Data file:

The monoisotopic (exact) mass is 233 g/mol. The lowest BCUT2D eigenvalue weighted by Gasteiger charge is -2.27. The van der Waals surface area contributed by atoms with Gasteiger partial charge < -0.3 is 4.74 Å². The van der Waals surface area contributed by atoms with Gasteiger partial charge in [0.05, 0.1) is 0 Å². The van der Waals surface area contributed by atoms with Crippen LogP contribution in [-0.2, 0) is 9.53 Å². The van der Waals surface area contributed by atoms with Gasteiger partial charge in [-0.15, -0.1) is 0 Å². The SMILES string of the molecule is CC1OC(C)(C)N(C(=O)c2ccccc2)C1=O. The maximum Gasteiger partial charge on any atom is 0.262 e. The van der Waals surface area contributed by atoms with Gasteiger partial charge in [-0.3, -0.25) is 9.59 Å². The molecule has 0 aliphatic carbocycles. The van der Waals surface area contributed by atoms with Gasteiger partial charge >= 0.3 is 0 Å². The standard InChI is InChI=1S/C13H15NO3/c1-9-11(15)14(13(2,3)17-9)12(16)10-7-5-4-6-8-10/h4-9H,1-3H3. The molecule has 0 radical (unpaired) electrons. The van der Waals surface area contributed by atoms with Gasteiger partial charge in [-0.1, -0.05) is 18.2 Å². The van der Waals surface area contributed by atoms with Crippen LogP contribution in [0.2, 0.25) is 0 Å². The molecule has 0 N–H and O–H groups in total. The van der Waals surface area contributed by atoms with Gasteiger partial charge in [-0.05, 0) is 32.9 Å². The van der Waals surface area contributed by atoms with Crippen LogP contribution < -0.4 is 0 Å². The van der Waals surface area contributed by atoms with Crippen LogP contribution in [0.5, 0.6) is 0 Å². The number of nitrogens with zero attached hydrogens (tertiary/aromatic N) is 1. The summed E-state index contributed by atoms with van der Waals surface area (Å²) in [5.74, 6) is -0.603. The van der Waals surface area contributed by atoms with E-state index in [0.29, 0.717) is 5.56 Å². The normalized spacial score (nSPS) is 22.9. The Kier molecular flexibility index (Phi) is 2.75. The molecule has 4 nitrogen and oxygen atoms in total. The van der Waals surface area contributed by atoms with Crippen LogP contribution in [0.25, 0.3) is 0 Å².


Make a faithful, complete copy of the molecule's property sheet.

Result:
The monoisotopic (exact) mass is 233 g/mol. The lowest BCUT2D eigenvalue weighted by Gasteiger charge is -2.27. The van der Waals surface area contributed by atoms with Gasteiger partial charge < -0.3 is 4.74 Å². The van der Waals surface area contributed by atoms with Gasteiger partial charge in [0.05, 0.1) is 0 Å². The van der Waals surface area contributed by atoms with Crippen LogP contribution in [-0.2, 0) is 9.53 Å². The van der Waals surface area contributed by atoms with Gasteiger partial charge in [-0.15, -0.1) is 0 Å². The SMILES string of the molecule is CC1OC(C)(C)N(C(=O)c2ccccc2)C1=O. The maximum Gasteiger partial charge on any atom is 0.262 e. The van der Waals surface area contributed by atoms with Gasteiger partial charge in [-0.3, -0.25) is 9.59 Å². The molecule has 0 aliphatic carbocycles. The van der Waals surface area contributed by atoms with Gasteiger partial charge >= 0.3 is 0 Å². The standard InChI is InChI=1S/C13H15NO3/c1-9-11(15)14(13(2,3)17-9)12(16)10-7-5-4-6-8-10/h4-9H,1-3H3. The molecule has 0 radical (unpaired) electrons. The van der Waals surface area contributed by atoms with Gasteiger partial charge in [-0.1, -0.05) is 18.2 Å². The van der Waals surface area contributed by atoms with Crippen LogP contribution in [0.2, 0.25) is 0 Å². The molecule has 0 N–H and O–H groups in total. The van der Waals surface area contributed by atoms with Gasteiger partial charge in [-0.05, 0) is 32.9 Å². The van der Waals surface area contributed by atoms with Crippen LogP contribution < -0.4 is 0 Å². The van der Waals surface area contributed by atoms with Crippen LogP contribution in [0.5, 0.6) is 0 Å². The number of nitrogens with zero attached hydrogens (tertiary/aromatic N) is 1. The summed E-state index contributed by atoms with van der Waals surface area (Å²) in [5.74, 6) is -0.603. The van der Waals surface area contributed by atoms with E-state index in [0.29, 0.717) is 5.56 Å². The normalized spacial score (nSPS) is 22.9. The Kier molecular flexibility index (Phi) is 2.75. The molecule has 4 nitrogen and oxygen atoms in total. The van der Waals surface area contributed by atoms with Crippen LogP contribution in [0.25, 0.3) is 0 Å².